In 2023, I was particularly appalled by the treatment of academics in Nigeria. A nation that maltreats her intellectuals is a nation ruled by mad dogs who have a deep-seated disdain for education and anything cerebral. A Nigerian professor is placed on a miserable wage that insults their years of research and academic output. Yet the system finds more ways to ridicule them by withholding these wages and making them to almost beg for them. A poorly educated person working as an assistant to a politician earns more than a Nigerian university professor. Again, who created that system?

I think we need to blame the Academic Staff Union of Universities (ASUU) for refusing to take the welfare of its members seriously but instead prioritise other areas of needs in the university, like funding and students’ welfare. ASUU’s ‘selflessness’, laudable as it is, has been the bane of academics in Nigeria. Why cannot professors in Nigeria earn worthy salary structures? The reason is that the Union has refused to demand it. Thus, I blame ASUU for making academics live miserable lives in Nigeria. And this is the same reason why academics are not respected and it is the same reason why the brainy ones do not want to be lecturers, making room for the darkest minds to join the system and perpetrate darkness in the handling of the education system. It is time for ASUU to wake up and demand the right treatment of/for academics in Nigeria.

If the Nigerian professor is not well paid and thus lives from hand to mouth, it would be possible for them to be manipulated by politicians during election period. They can be made offers they cannot refuse and thus ruin the destiny of society. Again, survival instinct kicks in and human nature works its work. What I see then is the weaponisation of hunger in the Nigerian system against academics and other unfortunate workers. In 2024, we must review the system of reward for workers in Nigeria, especially against the background of the demand for a new minimum wage arising from the removal of fuel subsidy and the consequent increase in the prices of goods and services.  

In addition to the foregoing, I have also observed that the no-work-no-pay rule was formalised to cage, manipulate and gaslight workers and to prevent them from demanding their rights. It is good that people should only be paid when they have worked, but to apply the rule when workers are on strike demanding better working conditions is obnoxious and barbaric to say the least, because it amounts to the weaponisation of hunger in a bid to weaken the Union’s resolve. I think that any government that applies this rule should be described as medieval.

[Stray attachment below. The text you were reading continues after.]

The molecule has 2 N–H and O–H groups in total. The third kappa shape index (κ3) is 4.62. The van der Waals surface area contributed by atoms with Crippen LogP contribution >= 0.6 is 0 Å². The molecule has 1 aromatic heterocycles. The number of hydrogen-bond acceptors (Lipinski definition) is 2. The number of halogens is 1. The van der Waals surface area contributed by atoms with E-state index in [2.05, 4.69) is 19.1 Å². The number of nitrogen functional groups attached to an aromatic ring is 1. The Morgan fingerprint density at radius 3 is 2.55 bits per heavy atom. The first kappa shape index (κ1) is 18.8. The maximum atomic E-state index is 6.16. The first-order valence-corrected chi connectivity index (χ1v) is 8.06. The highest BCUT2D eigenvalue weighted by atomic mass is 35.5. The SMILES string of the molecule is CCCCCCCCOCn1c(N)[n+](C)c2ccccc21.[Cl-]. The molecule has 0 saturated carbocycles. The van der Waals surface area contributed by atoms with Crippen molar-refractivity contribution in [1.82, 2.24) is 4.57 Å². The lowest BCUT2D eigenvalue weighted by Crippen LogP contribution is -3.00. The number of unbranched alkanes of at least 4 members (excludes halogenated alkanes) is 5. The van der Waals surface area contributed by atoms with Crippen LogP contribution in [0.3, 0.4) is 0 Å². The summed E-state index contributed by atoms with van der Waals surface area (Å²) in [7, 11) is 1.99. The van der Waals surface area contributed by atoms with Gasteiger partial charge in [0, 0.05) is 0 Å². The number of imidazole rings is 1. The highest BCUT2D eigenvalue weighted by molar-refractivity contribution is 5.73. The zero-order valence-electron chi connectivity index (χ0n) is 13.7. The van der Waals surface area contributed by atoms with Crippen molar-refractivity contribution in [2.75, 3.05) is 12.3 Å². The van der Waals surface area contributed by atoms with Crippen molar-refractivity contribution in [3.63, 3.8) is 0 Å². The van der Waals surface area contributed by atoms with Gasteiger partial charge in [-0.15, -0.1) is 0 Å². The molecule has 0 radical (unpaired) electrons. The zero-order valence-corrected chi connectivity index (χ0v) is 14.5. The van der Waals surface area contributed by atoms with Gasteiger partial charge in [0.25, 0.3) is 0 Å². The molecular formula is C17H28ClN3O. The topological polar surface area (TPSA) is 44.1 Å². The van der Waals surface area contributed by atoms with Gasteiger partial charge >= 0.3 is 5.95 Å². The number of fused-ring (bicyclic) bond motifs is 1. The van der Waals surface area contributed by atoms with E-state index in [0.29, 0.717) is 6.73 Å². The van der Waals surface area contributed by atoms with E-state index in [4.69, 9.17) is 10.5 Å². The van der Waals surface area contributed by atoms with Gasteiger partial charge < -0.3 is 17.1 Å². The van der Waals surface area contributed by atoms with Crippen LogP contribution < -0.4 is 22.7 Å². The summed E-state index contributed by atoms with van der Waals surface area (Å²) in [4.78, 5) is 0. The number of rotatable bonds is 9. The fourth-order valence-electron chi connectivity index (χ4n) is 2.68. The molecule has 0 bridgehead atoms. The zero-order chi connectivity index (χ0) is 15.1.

One of the best things that happened to me in 2023 was winning the Nigerian Prize for Literary Criticism. I thank the Nigeria Liquefied Natural Gas Limited for instituting the Nigeria Prizes to encourage excellence and innovation in research and creativity in Nigeria. However, in the spirit of advocacy, I would like to appeal to the NLNG to equate the worth of the three prizes. Currently, the Nigeria Prize for Science and the Nigeria Prize for Literature are worth 100,000 USD apart, while the Nigeria Prize for Literary Criticism is worth 10,000 USD. I think that the worth of the Prize for Literary Criticism appears to send across the message that the critic or his work is not valued compared to the work of the scientist and the creative writer. I have practised in the two modes – literature and criticism – and can say that, arguably, it is more difficult to practise as a literary critic than to practise as a creative writer. Apart from this, the younger generation who are looking for career paths are watching. Let them not think that the critic’s work is inferior to that of the creative writer. The critic defines the literary taste of the time and so should be accorded the dignity of place and prize. I know that the NLNG is a listening brand and that something positive will be done in this regard. Until then, I once again appreciate the Nigeria LNG Limited for encouraging creativity in Nigeria through the Prizes.  

The other thing I would like to say concerns the vision for 2024. The vision for next year should be personal as well as collective. Both should include the quest for justice in our micro and macro spaces. Everyone should strive to get justice in 2024. In our dealing with clients, customers and other human beings, let us constantly ask ourselves if justice has been done and if we have also been well served.

 Have a blessed new year.